Campground owners across Canada could face much higher tax bills after a federal tax court recently rejected one Ontario company’s claim that it should be eligible for the small-business tax deduction.
The ruling relates to a long-standing dispute between the industry and the Canada Revenue Agency (CRA) over the eligibility of campground owners to get the small-business deduction (SBD), considered the most beneficial of all tax deductions available to corporations in Canada.
The Income Tax Act says the SBD deduction isn’t available to a “specified investment business" if its main purpose is to earn income such as interest, dividends, rents and royalties from the property. An exception is if the corporation employs more than five full-time employees in that business throughout the year. Some believe the rule is intended to crack down on owners of investment properties trying to qualify for the SBD, and that campgrounds have been caught in the crosshairs.
“Campgrounds are very different and we find this rule insulting to those small business owners,” Canadian Federation of Independent Business president Dan Kelly said.
The recent judgment involves the Lost Forest Park campground in Burlington, Ont., which fought a 2015 notice of reassessment that rejected its claim for the SBD in the 2012, 2013 and 2014 tax years.
According to the court document, the government said the company didn’t qualify since it got most of its income from renting out “seasonal and extended seasonal campsites” as well as the storage of recreational vehicles, and didn’t have at least five full-time employees.
The owner argued the business provides a "significant bundle of services" that go beyond earning income from the property that are "integral to the success" of the operations.
The owners, who declined to be interviewed for this article, appealed the decision but lost. In the decision dated Aug. 29, Justice Guy Smith concluded that the services and amenities offered at the site “were not sufficient to reach the ‘tipping point where the provision of services overcome the provision of property’” and said the length of the occupancy agreements “suggests quite clearly that the principal purpose of the business was to derive rental income.”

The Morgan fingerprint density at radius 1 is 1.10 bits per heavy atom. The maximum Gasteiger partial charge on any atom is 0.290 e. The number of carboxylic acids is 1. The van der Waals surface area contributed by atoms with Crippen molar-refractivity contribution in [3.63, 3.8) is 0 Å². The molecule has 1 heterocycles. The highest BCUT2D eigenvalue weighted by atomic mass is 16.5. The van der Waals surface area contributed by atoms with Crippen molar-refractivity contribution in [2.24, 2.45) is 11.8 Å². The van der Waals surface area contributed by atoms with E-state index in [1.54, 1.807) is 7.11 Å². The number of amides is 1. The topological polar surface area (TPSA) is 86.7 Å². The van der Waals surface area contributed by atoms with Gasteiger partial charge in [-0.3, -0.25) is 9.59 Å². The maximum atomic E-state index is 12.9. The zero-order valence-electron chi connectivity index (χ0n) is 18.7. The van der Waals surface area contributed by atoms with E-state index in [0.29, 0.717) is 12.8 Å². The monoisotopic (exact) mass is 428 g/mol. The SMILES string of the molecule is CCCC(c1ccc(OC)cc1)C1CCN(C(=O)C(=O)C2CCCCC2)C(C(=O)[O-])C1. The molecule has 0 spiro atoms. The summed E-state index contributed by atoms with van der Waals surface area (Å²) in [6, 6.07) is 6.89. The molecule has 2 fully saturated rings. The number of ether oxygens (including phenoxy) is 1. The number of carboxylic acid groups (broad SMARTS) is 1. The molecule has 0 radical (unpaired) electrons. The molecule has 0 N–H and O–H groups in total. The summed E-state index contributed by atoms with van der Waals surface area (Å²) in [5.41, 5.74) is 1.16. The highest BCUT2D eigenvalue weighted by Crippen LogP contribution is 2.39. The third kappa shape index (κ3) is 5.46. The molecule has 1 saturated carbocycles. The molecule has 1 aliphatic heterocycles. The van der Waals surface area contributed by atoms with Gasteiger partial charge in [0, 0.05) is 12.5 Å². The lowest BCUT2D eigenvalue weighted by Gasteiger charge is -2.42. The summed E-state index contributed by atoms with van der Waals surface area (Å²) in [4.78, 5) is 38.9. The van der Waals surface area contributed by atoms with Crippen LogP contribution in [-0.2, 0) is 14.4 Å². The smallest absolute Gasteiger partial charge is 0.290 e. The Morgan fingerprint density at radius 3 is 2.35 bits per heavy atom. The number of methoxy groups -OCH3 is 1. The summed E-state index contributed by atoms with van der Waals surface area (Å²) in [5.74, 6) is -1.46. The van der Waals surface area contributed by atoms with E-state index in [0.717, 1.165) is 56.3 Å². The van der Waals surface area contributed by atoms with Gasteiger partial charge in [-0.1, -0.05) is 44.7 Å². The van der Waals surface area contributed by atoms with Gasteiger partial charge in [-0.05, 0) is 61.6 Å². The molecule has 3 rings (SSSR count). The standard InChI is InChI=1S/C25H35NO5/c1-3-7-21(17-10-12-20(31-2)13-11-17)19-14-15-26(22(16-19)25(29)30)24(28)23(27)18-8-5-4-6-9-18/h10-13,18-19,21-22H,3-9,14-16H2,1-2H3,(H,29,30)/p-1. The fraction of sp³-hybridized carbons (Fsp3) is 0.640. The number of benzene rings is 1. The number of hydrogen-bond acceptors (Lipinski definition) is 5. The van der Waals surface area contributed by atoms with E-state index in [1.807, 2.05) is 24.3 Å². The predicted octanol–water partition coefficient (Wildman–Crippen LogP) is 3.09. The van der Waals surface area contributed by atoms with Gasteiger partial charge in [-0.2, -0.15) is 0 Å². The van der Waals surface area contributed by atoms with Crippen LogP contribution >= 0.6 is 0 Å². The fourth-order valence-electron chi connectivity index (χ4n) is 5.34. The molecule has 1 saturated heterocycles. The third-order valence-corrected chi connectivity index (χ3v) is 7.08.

A CRA spokesperson declined to comment on the case other than to say the business has 30 days from the date of the tax court decision to appeal to the federal court of appeal.
Alexandra Anderson, executive director of Camping In Ontario, which represents about 430 campground owners in the province, said she and the owners are in “a state of shock” over the ruling and are discussing an appeal with their legal counsel.
She also describes the court ruling as "disheartening," because it suggests campground owners are simply landlords.
"Campgrounds require a tremendous amount of work to turn a profit,” she said, citing tasks such as land and park maintenance, septic, waste and water management as well as marketing and advertising for their business. "It is illogical for the CRA, federal government and the courts to claim campgrounds are an 'inactive' business.”
Ms. Anderson believes the concept of camping is also lost in the ruling. "Campgrounds are recreational, most people don't live in them. They all have a permanent residence. It's not their home, it's where they go for recreation," she said. "If campgrounds didn't have swimming pools, lakes and rivers and things to do, nobody would go. That, in this decision, has been ignored, the recreational side of the business which is why we are in business."
Blake Richards, the Conservative Member of Parliament for Banff Airdrie and opposition critic for small business and tourism, said the former Conservative government committed to reviewing the rules in 2015. According to the CRA, the issue was raised in the current Liberal government’s pre-budget consultations held early 2016, but no changes were made.
Mr. Richards says he has been fighting to revisit the review since and worries that, the rules, if left as is, could force many small private campgrounds to close because of the higher taxes they would have to pay.
There are about 1,500 incorporated campgrounds across Canada, according to Camping In Ontario, citing data from Industry Canada.
Mr. Richards plans to make the tax treatment of campgrounds an election issue.
"I want to make sure that campers in Canada are well aware of what's going on," he said. "We could see a lot of campgrounds shut down in this country. It's actually already hard to find a campsite in this country as it is."
A spokesperson for the Minister of National Revenue declined to comment on the specific case but said the government supports small business and emphasized that "we have not changed the long-standing rules surrounding the small business deduction. The same provisions still apply."
Candace Nancke, managing partner at Loren Nancke Chartered Professional Accountants in British Columbia, believes the intention of the rule was to ensure income that requires little effort doesn’t benefit from an active business deduction.
"The issue is that there is the grey area for rent and the 'effort' measurement is flawed," she said.
“Over the years and as cases are layered on, the word rent has been rigidly adhered to, but I don’t think all rent income can be painted with the same brush. Some require significantly more effort than others and to imply that all rent falls into the same category of other low effort income types such as royalties and dividends is probably unfair.”